were assessed was an added incentive, so too was the fact that the teacher also blogged. So, while teachers may find blogging useful to describe or discuss their own experiences (Guzey & Roehrig, 2009), something that I’ve found to be the case with my teaching blog(6), it can also have a significant impact on student engagement. Yes, this sort of activity is an additional impost on teachers’ time; there is always a trade-off. But the potential of blogging to enhance student engagement, participation, communication skills, and understanding of science is significant – andsurely worth investigating in the Internet age, when information is only a mouse-click away and the need to educate students on assessing and discussing the reliability of that information has never been greater. For further information: email@example.com
Churchill, D. (2009) Educational applications of Web 2.0: using blogs to support teaching and learning. British Journal of Educational Technology, 40(10), 179-183. doi:10.1111/l/1467-8535.2008.00865.x Guzey, S.S., & Roehrig, G.H. (2009) Teaching science with technology: case studies of science teachers’ development of technology, pedagogy, and content knowledge. Contemporary Issues in Technology and Teacher Education, 9(1), 25-45. Ministry of Education (2007) The New Zealand Curriculum. pub. Learning Media Limited; ISBN 978 0 7903 26 15 3
Blog urls (1) Sciblogs (NZ): http://sciblogs.co.nz (2) ScienceBlogs (US): http://scienceblogs.com (3) Pharyngula: http://freethoughtblogs.com/pharyngula/2011/12/08/ im-done-almost (4) Rosie Redfield on arsenic: http://rrresearch.fieldofscience.com/2010/12/ arsenic-associated-bacteria-nasas.html (5) LHC publishes preliminary data for comment: http://www.bbc.co.uk/news/ science-environment-15017484 (6) Talking Teaching: www.talkingteaching.wordpress.com
References Brownstein, E., & Klein, R. (2006) Blogs: applications in science education. Journal of College Science Teaching, 35(6), 18-22.
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Dr. Mark Quigley and Ph.D. student, Timothy Stahl from the Department of Geological Sciences at the University of Canterbury, stand in a ground crack that resulted from the September 2010 magnitude 7.1 Darfield earthquake in Canterbury. These features developed as a consequence of landsliding in the Harper Hills northwest of Hororata. Mapping of them provides insights into the ground conditions and earthquake shaking attributes that favour landslide initiation. Photograph courtesy of Mark Quigley.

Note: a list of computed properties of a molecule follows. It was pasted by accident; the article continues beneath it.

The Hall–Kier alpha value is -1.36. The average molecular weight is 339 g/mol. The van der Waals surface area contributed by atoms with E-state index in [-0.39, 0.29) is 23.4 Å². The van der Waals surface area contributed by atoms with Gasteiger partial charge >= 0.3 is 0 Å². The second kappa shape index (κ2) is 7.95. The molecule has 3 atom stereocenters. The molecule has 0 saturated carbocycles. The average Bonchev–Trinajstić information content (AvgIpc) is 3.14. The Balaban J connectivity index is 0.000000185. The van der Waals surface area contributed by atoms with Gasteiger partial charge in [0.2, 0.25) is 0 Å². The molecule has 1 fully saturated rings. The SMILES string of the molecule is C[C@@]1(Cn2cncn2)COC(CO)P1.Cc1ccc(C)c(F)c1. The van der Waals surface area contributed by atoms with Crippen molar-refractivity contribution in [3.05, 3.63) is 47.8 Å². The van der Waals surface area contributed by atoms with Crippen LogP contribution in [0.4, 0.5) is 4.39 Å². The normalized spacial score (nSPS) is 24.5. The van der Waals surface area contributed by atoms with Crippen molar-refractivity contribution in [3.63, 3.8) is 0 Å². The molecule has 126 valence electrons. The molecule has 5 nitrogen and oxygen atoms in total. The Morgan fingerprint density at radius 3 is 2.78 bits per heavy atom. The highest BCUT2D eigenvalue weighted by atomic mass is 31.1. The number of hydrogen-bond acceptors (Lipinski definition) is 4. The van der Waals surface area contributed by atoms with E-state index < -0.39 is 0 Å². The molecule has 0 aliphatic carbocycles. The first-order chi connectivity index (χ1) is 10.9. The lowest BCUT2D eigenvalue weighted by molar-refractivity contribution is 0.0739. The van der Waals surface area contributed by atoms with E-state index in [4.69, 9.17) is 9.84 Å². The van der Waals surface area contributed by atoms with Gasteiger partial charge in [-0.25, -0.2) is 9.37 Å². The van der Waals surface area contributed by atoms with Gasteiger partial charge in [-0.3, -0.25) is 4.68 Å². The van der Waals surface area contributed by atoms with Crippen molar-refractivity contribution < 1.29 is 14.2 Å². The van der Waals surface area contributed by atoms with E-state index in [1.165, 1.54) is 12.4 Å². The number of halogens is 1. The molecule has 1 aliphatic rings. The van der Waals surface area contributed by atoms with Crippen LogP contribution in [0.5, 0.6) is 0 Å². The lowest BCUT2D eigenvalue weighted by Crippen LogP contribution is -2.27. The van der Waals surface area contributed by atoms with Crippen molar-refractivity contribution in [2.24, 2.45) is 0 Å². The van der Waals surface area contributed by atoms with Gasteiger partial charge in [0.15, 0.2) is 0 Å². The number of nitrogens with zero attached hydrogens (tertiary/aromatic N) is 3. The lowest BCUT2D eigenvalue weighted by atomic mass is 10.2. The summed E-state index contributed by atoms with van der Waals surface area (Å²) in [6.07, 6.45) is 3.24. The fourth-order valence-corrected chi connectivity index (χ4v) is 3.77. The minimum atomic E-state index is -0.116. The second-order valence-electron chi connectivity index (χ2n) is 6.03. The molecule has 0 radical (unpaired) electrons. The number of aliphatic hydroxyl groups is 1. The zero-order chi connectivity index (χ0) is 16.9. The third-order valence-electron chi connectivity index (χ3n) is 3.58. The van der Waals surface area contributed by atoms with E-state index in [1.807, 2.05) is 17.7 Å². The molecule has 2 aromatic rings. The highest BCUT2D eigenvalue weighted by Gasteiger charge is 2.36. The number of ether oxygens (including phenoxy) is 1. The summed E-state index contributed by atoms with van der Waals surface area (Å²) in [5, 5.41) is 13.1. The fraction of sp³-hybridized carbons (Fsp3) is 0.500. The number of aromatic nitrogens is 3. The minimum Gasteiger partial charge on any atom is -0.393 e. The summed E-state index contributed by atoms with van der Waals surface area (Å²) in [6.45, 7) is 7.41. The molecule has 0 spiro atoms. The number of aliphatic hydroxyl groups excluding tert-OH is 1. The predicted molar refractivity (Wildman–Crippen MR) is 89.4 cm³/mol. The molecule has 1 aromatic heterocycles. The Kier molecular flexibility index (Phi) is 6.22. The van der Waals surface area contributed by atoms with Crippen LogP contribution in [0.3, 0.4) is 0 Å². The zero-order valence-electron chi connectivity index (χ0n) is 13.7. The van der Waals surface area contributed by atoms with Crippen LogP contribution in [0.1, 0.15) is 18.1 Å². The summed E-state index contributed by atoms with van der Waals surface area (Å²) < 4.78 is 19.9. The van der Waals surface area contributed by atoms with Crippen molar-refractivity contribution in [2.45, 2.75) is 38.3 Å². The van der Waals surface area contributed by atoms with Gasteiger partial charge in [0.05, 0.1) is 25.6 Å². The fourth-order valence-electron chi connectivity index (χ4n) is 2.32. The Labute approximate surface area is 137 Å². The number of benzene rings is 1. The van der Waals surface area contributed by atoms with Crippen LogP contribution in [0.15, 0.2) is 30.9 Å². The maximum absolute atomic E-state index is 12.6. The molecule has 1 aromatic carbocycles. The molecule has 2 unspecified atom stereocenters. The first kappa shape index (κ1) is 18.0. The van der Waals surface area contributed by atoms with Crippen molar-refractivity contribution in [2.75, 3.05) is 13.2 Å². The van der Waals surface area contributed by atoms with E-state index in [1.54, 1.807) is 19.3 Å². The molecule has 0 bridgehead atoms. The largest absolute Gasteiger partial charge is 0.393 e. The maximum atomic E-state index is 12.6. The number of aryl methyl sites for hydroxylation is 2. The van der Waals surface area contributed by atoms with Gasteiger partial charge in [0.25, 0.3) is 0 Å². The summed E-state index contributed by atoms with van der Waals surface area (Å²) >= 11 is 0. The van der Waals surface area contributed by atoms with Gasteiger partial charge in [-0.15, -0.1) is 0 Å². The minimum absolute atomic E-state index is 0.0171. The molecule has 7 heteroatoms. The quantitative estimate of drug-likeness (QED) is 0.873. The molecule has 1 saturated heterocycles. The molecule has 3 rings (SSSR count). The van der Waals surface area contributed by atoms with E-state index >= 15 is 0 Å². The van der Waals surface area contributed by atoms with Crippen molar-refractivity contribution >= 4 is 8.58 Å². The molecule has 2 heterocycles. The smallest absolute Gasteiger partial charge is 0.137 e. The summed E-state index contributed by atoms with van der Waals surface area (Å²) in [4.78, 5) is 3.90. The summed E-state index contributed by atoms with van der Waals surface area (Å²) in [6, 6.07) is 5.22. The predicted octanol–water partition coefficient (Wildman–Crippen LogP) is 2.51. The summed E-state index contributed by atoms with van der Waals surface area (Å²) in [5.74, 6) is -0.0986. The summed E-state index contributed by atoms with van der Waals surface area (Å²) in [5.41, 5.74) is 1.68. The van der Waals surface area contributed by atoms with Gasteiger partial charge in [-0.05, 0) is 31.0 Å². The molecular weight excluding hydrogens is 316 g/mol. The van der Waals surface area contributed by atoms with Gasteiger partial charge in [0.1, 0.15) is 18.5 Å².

to ‘background’ probabilities, in addition to providing sufficient information on the methodology and limitations of these forecasts.
Lessons learned Conveying the scientific message in a clear and calm fashion; being transparent about what is known, not known, and what can be learned; and putting forth the message in a compassionate and honest way is essential for good science communication. Dispelling the commonly held public perception of the ‘cold, disconnected’ scientist by showing a human side is, in my opinion, a favourable approach. The public can handle ‘hypotheses’ if the rationale for the hypotheses is explained, regardless of the ultimate outcome
New Zealand Association of Science Educators
once the hypothesis is tested. If the rationale behind scientific hypotheses is left out in dealings with the media, then blogs or personal websites, or places like the New Zealand Science Media Centre where one can write their own article, should be used. My personal website (www.drquigs.com) that I use as a blog for science communication to the press and public, appeared 3.83 million times in Internet searches and had 123,099 visits (71,916 unique visitors) from over 80 countries around the world in the months following the Darfield earthquake. Hosting public lectures, where attendees could send their questions to the lecturer beforehand, were particularly well attended and greatly appreciated in the instance of the Canterbury earthquakes. The ‘Ask an Expert’ series run in The Press was very useful and enabled scientists to deliver an unfiltered answer to public questions. I made peer-reviewed scientific articles published on the Canterbury earthquakes free to download from my personal webpage so that members of the public wanting to dig deeper into the science could do so. Being on the front foot and anticipating the next question is very important, particularly during the occasional media frenzy that develops during an earthquake sequence. At this stage, being able to do rapid syntheses of scientific literature, often outside of one’s immediate area of expertise, and to communicate these results simply is invaluable. Getting the message out quickly (within 1–3 days), particularly when responding to pseudo-science is essential because if the news moves on without a response from scientists then this might be viewed as a victory for pseudo-science in the public eye. And importantly, in the Internet age of instant information, never under-estimate the abilities of the general public to conduct their own research. Transparency and respect are properties that underpin not only science communication, but communication in general. For further information contact: firstname.lastname@example.org